I ended up getting both a Tarptent Scarp 2 and a Golite Shangri-La 3. I wanted a tent I could use either by myself or with 1-2 of my kids. The Scarp partially resolves the confining space feeling by having more vertical walls, but I still felt a little cramped when sharing the tent. The Shangri-La 3 definitely wins in the interior space category, with room to sleep three (barely), and flexible configuration and weight options (bug netting vs. none and floor vs. none). The Scarp has several things to fiddle with to get it pitched just the way you want it for the conditions, but these can sometimes make it seem a bit fiddly. After spending a mild rainy night in the Shangri-La 3 this spring and two fair nights in the Scarp 2 this past week, I'm leaning toward the Shangri-La 3 as my preferred tent. These tents are heavier and more expensive than many lightweight tents designed for less extreme conditions. I wanted a tent I could use in winter and in heavy snow and wind. The Shangri-La 3 used to be called the Hex 3, and these are sometimes available used.

    I find the Exped Downmat 7 very comfortable, but heavy (2 lbs for full length). It's also very warm. Some like the Neoair as much or better, but it's only good down to around 40F or so. A Ridgerest foam pad is great if that will be comfortable enough. For $20, it's worth trying out. Any pad will make great hammock insulation.

  4. #74
    Permabanned
    Join Date
    Mar 2008
    MBTI
    ISTP
    Enneagram
    9w8
    Posts
    3,187

    Default

    Boot review: Salomon Mission GTX

    Video Product Description!

    Salomon Mission GTX® Autobahn/Dark Clay-X/Black - Zappos.com Free Shipping BOTH Ways

    Ok, so I got my new hiking boots last week, and got to try them out in some of the most rugged conditions they'll face while on my feet. I have to say, Salomon seems to make a damn good shoe . Fit wise, they seem much better than the Columbia boots so far in that they accommodate my wider feet, and give me all the toe room i need. I hate cramped toes . The length inside is great enough such that my toes NEVER hit the edge, thank you God. No more dead toenails for me. That is how a size 14 should fit, negating the need for me to find some elusive size 15 shoe.

    Design wise, it's great. I really have to say that going downhill in these was effortless compared to using my previous boots. I think they have great pronation control and good ankle support. The grip is solid. The build seems pretty durable, but only time can tell. I did notice one of the laces was already showing some signs of wear, though it might be because I stepped on it previously :/. The midsole and insole provide quite a bit of shock absorption, more than my Columbia boots. Jumping around on loose rocks and steep inclines with these boots was easy. They're light as a feather at only 20 oz, an oz less than the Columbia boots while having a sturdier outsole and better shock absorbtion. Only thing is I noticed my right heel was taking pressure from the back of the boot, though I surmise it was because I had the right one laced too tight.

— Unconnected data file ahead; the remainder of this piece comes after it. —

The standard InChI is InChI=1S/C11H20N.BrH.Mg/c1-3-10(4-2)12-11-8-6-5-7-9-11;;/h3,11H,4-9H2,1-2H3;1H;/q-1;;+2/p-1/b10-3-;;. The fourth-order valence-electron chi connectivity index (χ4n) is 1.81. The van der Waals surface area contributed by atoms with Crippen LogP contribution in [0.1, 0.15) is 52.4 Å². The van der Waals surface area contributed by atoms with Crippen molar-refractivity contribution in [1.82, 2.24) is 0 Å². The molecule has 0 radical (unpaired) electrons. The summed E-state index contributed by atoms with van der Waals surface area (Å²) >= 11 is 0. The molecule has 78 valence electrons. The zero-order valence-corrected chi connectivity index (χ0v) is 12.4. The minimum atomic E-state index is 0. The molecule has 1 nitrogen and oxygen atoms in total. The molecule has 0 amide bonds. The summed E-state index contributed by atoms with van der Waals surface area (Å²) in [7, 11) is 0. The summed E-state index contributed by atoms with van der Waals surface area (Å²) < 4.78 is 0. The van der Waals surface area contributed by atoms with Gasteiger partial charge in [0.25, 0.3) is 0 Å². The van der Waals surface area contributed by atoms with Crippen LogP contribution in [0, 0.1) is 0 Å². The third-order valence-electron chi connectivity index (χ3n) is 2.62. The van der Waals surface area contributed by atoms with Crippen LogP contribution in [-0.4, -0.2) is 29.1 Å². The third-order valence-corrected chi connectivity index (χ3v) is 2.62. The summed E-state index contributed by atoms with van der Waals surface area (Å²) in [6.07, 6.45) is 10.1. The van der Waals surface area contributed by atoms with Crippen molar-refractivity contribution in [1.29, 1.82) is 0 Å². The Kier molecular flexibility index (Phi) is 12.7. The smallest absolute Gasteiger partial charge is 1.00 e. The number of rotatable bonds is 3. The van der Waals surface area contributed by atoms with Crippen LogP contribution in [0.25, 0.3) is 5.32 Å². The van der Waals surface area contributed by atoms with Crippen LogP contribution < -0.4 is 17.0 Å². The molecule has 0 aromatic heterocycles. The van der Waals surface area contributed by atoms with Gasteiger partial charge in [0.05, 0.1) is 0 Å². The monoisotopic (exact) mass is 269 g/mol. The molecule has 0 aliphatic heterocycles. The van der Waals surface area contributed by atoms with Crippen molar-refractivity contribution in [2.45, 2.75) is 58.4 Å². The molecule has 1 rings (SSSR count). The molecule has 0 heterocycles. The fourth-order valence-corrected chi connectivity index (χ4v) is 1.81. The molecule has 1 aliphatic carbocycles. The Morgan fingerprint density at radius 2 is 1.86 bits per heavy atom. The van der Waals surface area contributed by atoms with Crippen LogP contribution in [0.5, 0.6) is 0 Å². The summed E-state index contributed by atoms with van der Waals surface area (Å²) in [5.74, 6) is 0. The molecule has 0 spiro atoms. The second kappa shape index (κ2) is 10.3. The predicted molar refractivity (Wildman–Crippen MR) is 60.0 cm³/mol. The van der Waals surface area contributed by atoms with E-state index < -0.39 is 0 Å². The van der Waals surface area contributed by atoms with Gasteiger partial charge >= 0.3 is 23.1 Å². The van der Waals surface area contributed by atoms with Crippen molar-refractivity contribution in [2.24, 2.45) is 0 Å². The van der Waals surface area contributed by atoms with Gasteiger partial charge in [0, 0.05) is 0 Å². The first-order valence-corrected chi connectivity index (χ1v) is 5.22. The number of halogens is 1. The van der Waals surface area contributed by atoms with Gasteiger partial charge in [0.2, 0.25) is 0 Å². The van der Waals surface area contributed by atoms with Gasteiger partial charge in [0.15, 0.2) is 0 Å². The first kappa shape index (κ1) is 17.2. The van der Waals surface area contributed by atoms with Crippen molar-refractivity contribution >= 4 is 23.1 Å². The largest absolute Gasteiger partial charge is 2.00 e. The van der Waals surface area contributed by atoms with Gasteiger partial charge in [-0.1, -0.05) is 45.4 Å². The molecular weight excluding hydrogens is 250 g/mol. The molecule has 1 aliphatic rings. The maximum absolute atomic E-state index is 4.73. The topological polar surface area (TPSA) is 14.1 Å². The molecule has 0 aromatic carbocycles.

The goretex didn't make them very sweaty, certainly no worse than Columbia's waterproof membrane. I only got to test them in cloudy 70sF conditions though. As far as waterproofing goes, I did cross a stream with these bad boys and found them to do well in keeping water out, until reaching that critical "over the top point." Like any goretex boot, they take a long time to dry out after a good soaking. A very long time... Goretex/waterproof boots are useful when its raining or you will be going through shallow water. Anything deeper than that and you'll want some water shoes or sandals.

    All in all, these are awesome boots that I'd definitely take backpacking/world traveling in any conditions. When these wear out I can see myself getting a second pair.

  5. #75
    Artisan Conquerer Halla74's Avatar
    Join Date
    Jan 2009
    MBTI
    ESTP
    Enneagram
    7w8 sx/so
    Socionics
    SLE
    Posts
    6,927

    Default

    Magnum Boots Ion-Mask series kick ass, they are very light and comfortable.
    For everyday wear they are great, I don't know about hiking though.

    Magnum Boots
    --------------------
    Type Stats:
    MBTI -> (E) 77.14% | (i) 22.86% ; (S) 60% | (n) 40% ; (T) 72.22% | (f) 27.78% ; (P) 51.43% | (j) 48.57%
    BIG 5 -> Extroversion 77% ; Accommodation 60% ; Orderliness 62% ; Emotional Stability 64% ; Open Mindedness 74%

    Quotes:
    "If somebody asks your MBTI type on a first date, run". -Donna Cecilia
    "Enneagram is psychological underpinnings. Cognitive Functions are mental reasoning and perceptional processes. -Sanjuro

  6. #76
    Permabanned
    Join Date
    Mar 2008
    MBTI
    ISTP
    Enneagram
    9w8
    Posts
    3,187

    Default

    Hi-Tec is the only company making ion mask hiking boots right now. I REALLY wanted to try out the technology, but the majority of boots they have with ion mask are made far below my size -_-.

Similar Threads

  1. top gear
    By TickTock in forum Popular Culture and Type
    Replies: 36
    Last Post: 08-23-2015, 07:06 AM
  2. Top Gear
    By 6sticks in forum Arts & Entertainment
    Replies: 5
    Last Post: 09-16-2012, 06:12 PM
  3. Metal Gear Solid Characters
    By Sling in forum Popular Culture and Type
    Replies: 2
    Last Post: 06-23-2008, 01:21 AM
  4. Hiking
    By JAVO in forum Home, Garden and Nature
    Replies: 21
    Last Post: 01-17-2008, 12:02 AM

Posting Permissions

  • You may not post new threads
  • You may not post replies
  • You may not post attachments
  • You may not edit your posts
Single Sign On provided by vBSSO